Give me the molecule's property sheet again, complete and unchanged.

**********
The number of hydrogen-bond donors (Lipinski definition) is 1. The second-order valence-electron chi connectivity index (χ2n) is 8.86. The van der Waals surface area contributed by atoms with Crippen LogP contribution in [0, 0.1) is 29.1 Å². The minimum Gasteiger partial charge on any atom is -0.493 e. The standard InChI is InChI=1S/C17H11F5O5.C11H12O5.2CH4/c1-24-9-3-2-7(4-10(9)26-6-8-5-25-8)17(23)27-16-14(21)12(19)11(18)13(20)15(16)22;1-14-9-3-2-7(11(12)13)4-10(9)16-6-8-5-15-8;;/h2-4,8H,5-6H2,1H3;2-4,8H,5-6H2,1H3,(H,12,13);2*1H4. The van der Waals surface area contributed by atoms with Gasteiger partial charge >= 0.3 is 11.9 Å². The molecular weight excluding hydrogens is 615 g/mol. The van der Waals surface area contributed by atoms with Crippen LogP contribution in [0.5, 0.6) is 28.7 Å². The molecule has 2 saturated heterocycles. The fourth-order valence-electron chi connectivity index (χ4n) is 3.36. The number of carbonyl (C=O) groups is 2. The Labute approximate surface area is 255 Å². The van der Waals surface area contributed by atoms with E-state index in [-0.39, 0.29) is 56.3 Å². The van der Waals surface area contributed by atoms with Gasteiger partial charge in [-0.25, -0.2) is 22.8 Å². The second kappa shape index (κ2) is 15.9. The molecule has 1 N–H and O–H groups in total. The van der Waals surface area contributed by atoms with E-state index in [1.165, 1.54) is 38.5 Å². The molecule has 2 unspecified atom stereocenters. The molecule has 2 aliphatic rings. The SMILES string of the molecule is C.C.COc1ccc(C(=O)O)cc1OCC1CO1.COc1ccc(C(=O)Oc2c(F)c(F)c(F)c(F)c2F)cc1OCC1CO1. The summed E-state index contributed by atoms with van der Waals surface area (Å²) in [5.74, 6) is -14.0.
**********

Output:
The number of hydrogen-bond donors (Lipinski definition) is 1. The second-order valence-electron chi connectivity index (χ2n) is 8.86. The van der Waals surface area contributed by atoms with Crippen LogP contribution in [0, 0.1) is 29.1 Å². The minimum Gasteiger partial charge on any atom is -0.493 e. The standard InChI is InChI=1S/C17H11F5O5.C11H12O5.2CH4/c1-24-9-3-2-7(4-10(9)26-6-8-5-25-8)17(23)27-16-14(21)12(19)11(18)13(20)15(16)22;1-14-9-3-2-7(11(12)13)4-10(9)16-6-8-5-15-8;;/h2-4,8H,5-6H2,1H3;2-4,8H,5-6H2,1H3,(H,12,13);2*1H4. The van der Waals surface area contributed by atoms with Gasteiger partial charge >= 0.3 is 11.9 Å². The molecular weight excluding hydrogens is 615 g/mol. The van der Waals surface area contributed by atoms with Crippen LogP contribution in [0.5, 0.6) is 28.7 Å². The molecule has 2 saturated heterocycles. The fourth-order valence-electron chi connectivity index (χ4n) is 3.36. The number of carbonyl (C=O) groups is 2. The Labute approximate surface area is 255 Å². The van der Waals surface area contributed by atoms with E-state index in [-0.39, 0.29) is 56.3 Å². The van der Waals surface area contributed by atoms with Gasteiger partial charge in [-0.25, -0.2) is 22.8 Å². The second kappa shape index (κ2) is 15.9. The molecule has 1 N–H and O–H groups in total. The van der Waals surface area contributed by atoms with E-state index in [1.165, 1.54) is 38.5 Å². The molecule has 2 unspecified atom stereocenters. The molecule has 2 aliphatic rings. The SMILES string of the molecule is C.C.COc1ccc(C(=O)O)cc1OCC1CO1.COc1ccc(C(=O)Oc2c(F)c(F)c(F)c(F)c2F)cc1OCC1CO1. The summed E-state index contributed by atoms with van der Waals surface area (Å²) in [5.74, 6) is -14.0.